Here is a question for our readers of a certain age, say born before 1950.
Gilbert was the 1908 Olympic Pole Vault Champ who went on to found the A.C. Gilbert company which probably sold your dads a chemistry set, an American Flyer train set, an Atomic Energy set, or most likely an Erector set. All you geniuses who became engineers, chemists, or nuclear physicists, or train brakemen, may have an olympic champion to thank for pigeon holing you into your careers. None of this worked on me except perhaps in a negative way. I had the Erector set, a chemistry set, and maybe even the Atomic Energy set and I became a mediator. How I found out about this story is almost as interesting. My colleague Roy Mason just bought me a subscription to the newspaper 'Funny Times' and in perusing my first copy in the chapter News of the Weird, I found the following:
"For a brief period in 1951 and 1952 , an educational kit called the Gilbert Atomic Energy Lab, was for sale in the US even though i came with testable sample of four types of uranium ore and three different radiation sources (alpha, beta, gamma) . A surviving copy of the kit has been on display recently at the Ulster Museum in Belfast , Northern Ireland, but the radioactive materials had to be removed before the kit cold be shipped to Belfast. (The kit had failed to sell well; kids apparently prefered the company's erector set). So , Roy, your kindness was repaid in spades with this new posting.
Further below is an article I found in the Old Yale website talking about Gilbert's storied past. I think the only thing we made with the chemistry set were stink bombs and maybe a little gunpowder. Saw a few titrations go from blue to red or visa versa. I do remember peering into the spinthariscope in the atomic energy lab and seeing flashes of radiation as I lay in bed at night.
Gave me other things to ponder besides girls.
The spinthariscope was invented by William Crookes in 1903. While observing the apparently uniform fluorescence on a zinc sulfide screen created by the radioactive emissions (mostly alpha radiation) of a sample of radium bromide, he spilled some of the sample, and, owing to its extreme rarity and cost, he was eager to find and recover it.Upon inspecting the zinc sulfide screen under a microscope, he noticed separate flashes of light created by individual alpha particle collisions with the screen. Crookes took his discovery a step further and invented a device specifically intended to view these scintillations. It consisted of a small screen coated with zinc sulfide affixed to the end of a tube, with a tiny amount of radium salt suspended a short distance from the screen and a lens on the other end of the tube for viewing the screen. Crookes named his device from Greek σπινθήρ (spinth´ēr) "spark".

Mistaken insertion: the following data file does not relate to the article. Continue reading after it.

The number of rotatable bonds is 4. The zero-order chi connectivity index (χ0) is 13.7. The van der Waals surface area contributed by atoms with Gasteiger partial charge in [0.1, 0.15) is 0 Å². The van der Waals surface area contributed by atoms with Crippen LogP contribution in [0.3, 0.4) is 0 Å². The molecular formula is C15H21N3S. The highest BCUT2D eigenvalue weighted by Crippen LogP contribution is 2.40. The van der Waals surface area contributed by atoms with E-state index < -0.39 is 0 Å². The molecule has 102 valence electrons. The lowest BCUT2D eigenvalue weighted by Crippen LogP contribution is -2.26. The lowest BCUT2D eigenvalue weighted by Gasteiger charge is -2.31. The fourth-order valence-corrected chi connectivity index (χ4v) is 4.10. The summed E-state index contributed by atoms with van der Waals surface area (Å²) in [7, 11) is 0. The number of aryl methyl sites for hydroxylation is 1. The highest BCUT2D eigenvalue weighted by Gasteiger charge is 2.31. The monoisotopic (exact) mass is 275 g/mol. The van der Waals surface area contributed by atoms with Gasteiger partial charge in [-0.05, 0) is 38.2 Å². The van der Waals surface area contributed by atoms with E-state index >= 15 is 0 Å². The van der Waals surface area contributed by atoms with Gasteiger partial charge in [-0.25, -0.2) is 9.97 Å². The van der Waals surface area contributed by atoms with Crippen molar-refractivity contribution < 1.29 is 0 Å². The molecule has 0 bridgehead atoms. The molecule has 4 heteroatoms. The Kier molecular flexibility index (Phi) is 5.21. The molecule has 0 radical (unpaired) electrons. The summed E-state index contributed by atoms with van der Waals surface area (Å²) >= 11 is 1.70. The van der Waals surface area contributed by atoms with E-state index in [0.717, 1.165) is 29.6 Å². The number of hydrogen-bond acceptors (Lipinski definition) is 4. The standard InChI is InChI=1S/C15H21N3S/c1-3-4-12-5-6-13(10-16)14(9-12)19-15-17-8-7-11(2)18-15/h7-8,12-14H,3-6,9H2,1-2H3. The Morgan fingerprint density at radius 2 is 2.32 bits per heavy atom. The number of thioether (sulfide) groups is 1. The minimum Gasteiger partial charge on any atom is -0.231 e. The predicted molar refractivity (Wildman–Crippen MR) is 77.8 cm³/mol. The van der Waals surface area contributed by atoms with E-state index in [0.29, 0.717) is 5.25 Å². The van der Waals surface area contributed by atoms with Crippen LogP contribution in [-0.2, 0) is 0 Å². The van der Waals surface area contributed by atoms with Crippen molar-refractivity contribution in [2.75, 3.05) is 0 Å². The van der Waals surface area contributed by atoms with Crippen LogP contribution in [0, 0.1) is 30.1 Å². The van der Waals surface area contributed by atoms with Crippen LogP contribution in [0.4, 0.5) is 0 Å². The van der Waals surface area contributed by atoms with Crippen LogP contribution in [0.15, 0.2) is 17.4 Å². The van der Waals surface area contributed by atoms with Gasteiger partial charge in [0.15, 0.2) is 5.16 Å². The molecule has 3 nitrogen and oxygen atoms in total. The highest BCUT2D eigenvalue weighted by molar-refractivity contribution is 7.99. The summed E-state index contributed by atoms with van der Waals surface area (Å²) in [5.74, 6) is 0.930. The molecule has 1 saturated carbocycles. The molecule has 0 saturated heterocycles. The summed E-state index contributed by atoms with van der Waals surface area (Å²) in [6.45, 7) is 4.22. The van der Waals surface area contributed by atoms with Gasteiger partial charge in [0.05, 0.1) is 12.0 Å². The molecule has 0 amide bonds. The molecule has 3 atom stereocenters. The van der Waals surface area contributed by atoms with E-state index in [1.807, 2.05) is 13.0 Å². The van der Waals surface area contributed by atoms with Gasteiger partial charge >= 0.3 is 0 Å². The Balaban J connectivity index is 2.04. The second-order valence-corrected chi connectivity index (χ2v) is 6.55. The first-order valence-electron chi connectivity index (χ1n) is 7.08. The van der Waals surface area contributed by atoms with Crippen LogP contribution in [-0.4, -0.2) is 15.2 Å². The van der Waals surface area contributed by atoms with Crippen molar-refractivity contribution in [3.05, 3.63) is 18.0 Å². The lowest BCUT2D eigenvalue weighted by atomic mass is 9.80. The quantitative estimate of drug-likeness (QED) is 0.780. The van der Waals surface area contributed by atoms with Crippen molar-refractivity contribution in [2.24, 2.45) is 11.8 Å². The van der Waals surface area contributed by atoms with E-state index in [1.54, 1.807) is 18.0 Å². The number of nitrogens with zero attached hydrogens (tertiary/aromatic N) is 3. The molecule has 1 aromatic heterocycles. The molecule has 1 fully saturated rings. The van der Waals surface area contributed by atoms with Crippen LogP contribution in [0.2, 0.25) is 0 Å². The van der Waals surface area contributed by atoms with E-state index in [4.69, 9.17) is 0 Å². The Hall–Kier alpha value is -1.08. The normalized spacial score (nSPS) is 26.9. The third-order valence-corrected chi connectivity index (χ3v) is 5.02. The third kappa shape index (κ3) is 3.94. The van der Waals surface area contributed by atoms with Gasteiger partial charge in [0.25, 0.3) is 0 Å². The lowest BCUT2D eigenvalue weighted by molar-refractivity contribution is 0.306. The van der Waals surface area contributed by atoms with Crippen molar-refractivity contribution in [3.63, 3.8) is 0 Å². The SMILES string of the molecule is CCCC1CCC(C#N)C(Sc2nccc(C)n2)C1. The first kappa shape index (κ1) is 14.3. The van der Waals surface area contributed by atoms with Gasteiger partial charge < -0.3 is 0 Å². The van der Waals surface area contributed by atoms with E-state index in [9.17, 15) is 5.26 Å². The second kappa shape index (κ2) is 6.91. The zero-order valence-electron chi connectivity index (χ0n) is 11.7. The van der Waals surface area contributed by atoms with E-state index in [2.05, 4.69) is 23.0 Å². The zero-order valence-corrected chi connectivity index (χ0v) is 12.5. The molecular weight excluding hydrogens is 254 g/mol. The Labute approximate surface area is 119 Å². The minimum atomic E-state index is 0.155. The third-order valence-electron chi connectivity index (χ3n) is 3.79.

all round stud
Sports Reference wrote the following account of the event.
Five competitors broke the Olympic record, and two more equalled the former
record. The Americans, Alfred "A. C." Gilbert and Ed Cook shared first place at
12-2 (3.71) with Archibald and Söderström tieing with Charles Jacobs (USA) for
third. The closing stages of thecompetition were considerably delayed as they coincided
with the dramatic happenings at the finish of the marathon. Because of the time factor, the
officials decided against holding jump-offs for first and third places and, in an unusual decision
, two gold and three bronze medals were awarded.
For the last time in Olympic competition, the "climbing" technique was permitted
although it remained legal in England until 1920. Among their numerous protests,
the Americans argued about the fact that there was no pit or hole in which to plant
the pole and also that there was no sandpit or bales of straw to break the
competitors falls. This protest was understandable as the organizers were
definitely behind the times in these matters as these facilities had been provided
at the two previous Olympic Games.
Edward Cook was a fine all-around jumper and hurdler. He won the IC4A long
jump in 1908 and 1909, the AAU pole vault in 1907 and tied for first in the AAU
pole vault in 1911. Gilbert spread his athletic talents even farther, winning the
1905 Yale gymnastics championship and was intercollegiate wrestling champion
in 1906. Gilbert earned an M.D. degree from Yale but never practiced medicine. He
later made a fortune as president of the toy company that bore his name and
manufactured Erector Sets, American Flyer electric trains, and other popular
Our friend Phil Scott knows more about Ed Cook and will probably fill us in with
more detail after he sees this post. Cook coached for a long time in Oakwood,
Ohio, a Dayton suburb aswell as spending part of his life in Chillocothe , Ohio,
where farmed and was a banker. His gold medal was stolen in a burglarly
from his home in Oakwood. This contradicts the report in the Yale site
that states Cook refused to accept the medal.
P.S. Phil says to add a 22' 11" broad jump to the performances on one day for Mr. Cook
in his comments below.